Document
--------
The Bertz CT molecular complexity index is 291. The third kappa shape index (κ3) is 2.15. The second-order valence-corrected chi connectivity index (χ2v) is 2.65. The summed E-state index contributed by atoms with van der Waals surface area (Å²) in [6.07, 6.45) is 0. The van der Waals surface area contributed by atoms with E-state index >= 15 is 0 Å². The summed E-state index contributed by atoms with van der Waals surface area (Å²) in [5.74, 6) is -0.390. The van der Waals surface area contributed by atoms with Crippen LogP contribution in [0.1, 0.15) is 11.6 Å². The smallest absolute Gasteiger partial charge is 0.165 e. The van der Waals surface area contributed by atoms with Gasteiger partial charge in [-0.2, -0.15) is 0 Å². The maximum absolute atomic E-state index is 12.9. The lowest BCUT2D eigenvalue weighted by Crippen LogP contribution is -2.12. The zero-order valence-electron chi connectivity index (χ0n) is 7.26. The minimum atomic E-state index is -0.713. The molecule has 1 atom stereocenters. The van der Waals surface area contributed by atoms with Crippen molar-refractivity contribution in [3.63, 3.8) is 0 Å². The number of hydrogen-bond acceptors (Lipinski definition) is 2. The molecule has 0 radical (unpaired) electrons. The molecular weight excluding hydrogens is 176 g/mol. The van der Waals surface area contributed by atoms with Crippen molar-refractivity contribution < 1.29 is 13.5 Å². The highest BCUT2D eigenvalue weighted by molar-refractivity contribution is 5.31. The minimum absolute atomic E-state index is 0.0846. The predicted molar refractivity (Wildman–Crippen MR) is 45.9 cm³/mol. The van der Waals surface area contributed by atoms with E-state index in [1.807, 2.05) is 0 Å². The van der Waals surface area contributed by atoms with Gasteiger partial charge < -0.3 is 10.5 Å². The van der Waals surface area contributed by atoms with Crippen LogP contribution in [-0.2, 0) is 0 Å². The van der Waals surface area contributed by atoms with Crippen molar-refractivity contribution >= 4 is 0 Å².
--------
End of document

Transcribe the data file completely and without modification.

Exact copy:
The Bertz CT molecular complexity index is 291. The third kappa shape index (κ3) is 2.15. The second-order valence-corrected chi connectivity index (χ2v) is 2.65. The summed E-state index contributed by atoms with van der Waals surface area (Å²) in [6.07, 6.45) is 0. The van der Waals surface area contributed by atoms with E-state index >= 15 is 0 Å². The summed E-state index contributed by atoms with van der Waals surface area (Å²) in [5.74, 6) is -0.390. The van der Waals surface area contributed by atoms with Crippen LogP contribution in [0.1, 0.15) is 11.6 Å². The smallest absolute Gasteiger partial charge is 0.165 e. The van der Waals surface area contributed by atoms with Gasteiger partial charge in [-0.2, -0.15) is 0 Å². The maximum absolute atomic E-state index is 12.9. The lowest BCUT2D eigenvalue weighted by Crippen LogP contribution is -2.12. The zero-order valence-electron chi connectivity index (χ0n) is 7.26. The minimum atomic E-state index is -0.713. The molecule has 1 atom stereocenters. The van der Waals surface area contributed by atoms with Crippen molar-refractivity contribution in [3.63, 3.8) is 0 Å². The number of hydrogen-bond acceptors (Lipinski definition) is 2. The molecule has 0 radical (unpaired) electrons. The molecular weight excluding hydrogens is 176 g/mol. The van der Waals surface area contributed by atoms with Crippen molar-refractivity contribution < 1.29 is 13.5 Å². The highest BCUT2D eigenvalue weighted by molar-refractivity contribution is 5.31. The minimum absolute atomic E-state index is 0.0846. The predicted molar refractivity (Wildman–Crippen MR) is 45.9 cm³/mol. The van der Waals surface area contributed by atoms with E-state index in [1.807, 2.05) is 0 Å². The van der Waals surface area contributed by atoms with Gasteiger partial charge < -0.3 is 10.5 Å². The van der Waals surface area contributed by atoms with Crippen LogP contribution in [-0.2, 0) is 0 Å². The van der Waals surface area contributed by atoms with Crippen molar-refractivity contribution >= 4 is 0 Å².